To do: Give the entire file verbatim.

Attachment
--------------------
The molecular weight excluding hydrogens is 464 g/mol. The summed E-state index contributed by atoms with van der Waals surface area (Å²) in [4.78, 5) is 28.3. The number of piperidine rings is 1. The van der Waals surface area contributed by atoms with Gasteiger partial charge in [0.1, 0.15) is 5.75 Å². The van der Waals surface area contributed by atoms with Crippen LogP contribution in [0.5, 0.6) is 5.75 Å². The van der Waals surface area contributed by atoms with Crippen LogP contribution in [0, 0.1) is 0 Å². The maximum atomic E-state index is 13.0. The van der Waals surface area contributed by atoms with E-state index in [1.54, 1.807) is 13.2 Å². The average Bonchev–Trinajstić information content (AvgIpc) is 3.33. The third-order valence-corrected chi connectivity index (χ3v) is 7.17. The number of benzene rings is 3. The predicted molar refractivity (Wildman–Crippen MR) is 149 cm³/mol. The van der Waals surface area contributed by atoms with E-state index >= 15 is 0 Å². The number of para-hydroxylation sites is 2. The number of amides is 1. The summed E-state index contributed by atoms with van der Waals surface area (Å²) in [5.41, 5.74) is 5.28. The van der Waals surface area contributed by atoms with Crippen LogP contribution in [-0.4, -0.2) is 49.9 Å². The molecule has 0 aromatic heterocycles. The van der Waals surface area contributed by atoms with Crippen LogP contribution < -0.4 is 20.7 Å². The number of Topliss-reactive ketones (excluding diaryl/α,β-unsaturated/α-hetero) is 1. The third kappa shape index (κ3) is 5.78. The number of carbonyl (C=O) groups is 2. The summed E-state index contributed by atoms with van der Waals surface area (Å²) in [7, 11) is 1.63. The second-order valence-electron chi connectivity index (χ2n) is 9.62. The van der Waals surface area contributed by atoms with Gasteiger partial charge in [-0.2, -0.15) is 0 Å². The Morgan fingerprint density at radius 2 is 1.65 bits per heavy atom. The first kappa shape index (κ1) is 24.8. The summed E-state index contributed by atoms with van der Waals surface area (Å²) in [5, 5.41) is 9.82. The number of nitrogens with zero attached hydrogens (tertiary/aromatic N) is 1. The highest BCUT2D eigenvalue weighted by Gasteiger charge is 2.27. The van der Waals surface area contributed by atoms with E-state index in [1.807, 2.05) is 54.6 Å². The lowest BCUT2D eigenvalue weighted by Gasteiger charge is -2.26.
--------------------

The molecular weight excluding hydrogens is 464 g/mol. The summed E-state index contributed by atoms with van der Waals surface area (Å²) in [4.78, 5) is 28.3. The number of piperidine rings is 1. The van der Waals surface area contributed by atoms with Gasteiger partial charge in [0.1, 0.15) is 5.75 Å². The van der Waals surface area contributed by atoms with Crippen LogP contribution in [0.5, 0.6) is 5.75 Å². The van der Waals surface area contributed by atoms with Crippen LogP contribution in [0, 0.1) is 0 Å². The maximum atomic E-state index is 13.0. The van der Waals surface area contributed by atoms with E-state index in [1.54, 1.807) is 13.2 Å². The average Bonchev–Trinajstić information content (AvgIpc) is 3.33. The third-order valence-corrected chi connectivity index (χ3v) is 7.17. The number of benzene rings is 3. The predicted molar refractivity (Wildman–Crippen MR) is 149 cm³/mol. The van der Waals surface area contributed by atoms with E-state index >= 15 is 0 Å². The number of para-hydroxylation sites is 2. The number of amides is 1. The summed E-state index contributed by atoms with van der Waals surface area (Å²) in [5.41, 5.74) is 5.28. The van der Waals surface area contributed by atoms with Crippen LogP contribution in [-0.4, -0.2) is 49.9 Å². The molecule has 0 aromatic heterocycles. The van der Waals surface area contributed by atoms with Crippen LogP contribution < -0.4 is 20.7 Å². The number of Topliss-reactive ketones (excluding diaryl/α,β-unsaturated/α-hetero) is 1. The third kappa shape index (κ3) is 5.78. The number of carbonyl (C=O) groups is 2. The summed E-state index contributed by atoms with van der Waals surface area (Å²) in [7, 11) is 1.63. The second-order valence-electron chi connectivity index (χ2n) is 9.62. The van der Waals surface area contributed by atoms with Gasteiger partial charge in [-0.2, -0.15) is 0 Å². The Morgan fingerprint density at radius 2 is 1.65 bits per heavy atom. The first kappa shape index (κ1) is 24.8. The summed E-state index contributed by atoms with van der Waals surface area (Å²) in [5, 5.41) is 9.82. The number of nitrogens with zero attached hydrogens (tertiary/aromatic N) is 1. The highest BCUT2D eigenvalue weighted by Gasteiger charge is 2.27. The van der Waals surface area contributed by atoms with E-state index in [1.807, 2.05) is 54.6 Å². The lowest BCUT2D eigenvalue weighted by Gasteiger charge is -2.26.